So pull up a chair. Turn out the lights, and enjoy, with me, The Last Man on Earth!

(Don't forget to add to the conversation in the comments section and on social media with #FriNiFeature)

Thursday, April 7, 2016

Adapting for Audio: Shoo, Fly - the introduction

Since I'm adapting some of my short stories into audio dramas for A Flame in the Dark, I thought it might be fun to chronicle some of the differences and similarities in writing for the two formats. In this case, I'm adapting my short story "Shoo, Fly" (available now as part of the 'Zine Killers collection) into a miniseries. Though I'll be adding quite a bit in the way of action and even characters to the series itself, I'm cutting quite a lot out of the narration. As you might expect, narration for readers is a far different animal than narration for listeners. 

So, as an example, here's an excerpt from the opening narration of the short story:

I don't want to speak for what's left of humanity. I have no idea how they thought the world was going to end. Or even if they thought about it at all. If they did, I imagine they thought pretty much along the same lines as I did: A World War III nuclear blast scenario, a fast-acting pestilence -- hell, a zombie apocalypse. But I do guarantee that nobody -- not the Mayans with that calendar they always talked about on the History Channel, not those Nostradamus freaks, not the Nike-wearing Koolaid-drinkers who waited for that comet -- believed that the kingdom of man would be destroyed by houseflies.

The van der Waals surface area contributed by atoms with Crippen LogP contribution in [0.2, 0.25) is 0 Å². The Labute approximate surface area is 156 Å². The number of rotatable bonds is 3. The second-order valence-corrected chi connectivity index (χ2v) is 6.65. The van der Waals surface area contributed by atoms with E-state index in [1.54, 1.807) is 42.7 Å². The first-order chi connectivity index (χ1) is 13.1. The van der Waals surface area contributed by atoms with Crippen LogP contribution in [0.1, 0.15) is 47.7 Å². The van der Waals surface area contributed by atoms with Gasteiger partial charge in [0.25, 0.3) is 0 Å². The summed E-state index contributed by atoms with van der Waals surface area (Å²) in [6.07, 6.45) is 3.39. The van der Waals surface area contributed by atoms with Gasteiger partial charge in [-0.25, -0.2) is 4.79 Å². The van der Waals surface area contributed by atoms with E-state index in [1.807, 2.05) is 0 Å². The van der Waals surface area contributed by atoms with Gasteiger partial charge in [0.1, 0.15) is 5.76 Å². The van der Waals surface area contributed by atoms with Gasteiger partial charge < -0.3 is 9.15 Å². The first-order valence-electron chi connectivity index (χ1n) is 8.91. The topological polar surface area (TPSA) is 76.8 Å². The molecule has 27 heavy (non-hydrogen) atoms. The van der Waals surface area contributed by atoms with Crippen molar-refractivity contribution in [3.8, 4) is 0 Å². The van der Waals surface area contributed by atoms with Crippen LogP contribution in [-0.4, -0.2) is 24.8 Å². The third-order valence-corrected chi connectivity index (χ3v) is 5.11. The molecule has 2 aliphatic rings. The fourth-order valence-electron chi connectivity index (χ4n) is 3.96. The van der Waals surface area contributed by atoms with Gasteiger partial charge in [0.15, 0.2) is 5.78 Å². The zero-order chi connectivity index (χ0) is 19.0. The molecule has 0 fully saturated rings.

And here are the opening lines from the audio drama:
It’s safe, I think, to say nobody expected humanity to go out this way. Global warming. Natural disasters. All-out thermonuclear heck. Zombies, even. I think I personally expected Wrath of God, but I could have handled zombies. I mean, I’d have been alright with it.
But this? This just feels… stupid

I'll be adding more as the adaptation continues. Thoughts? Too many changes? Just enough? Let me know in the comments!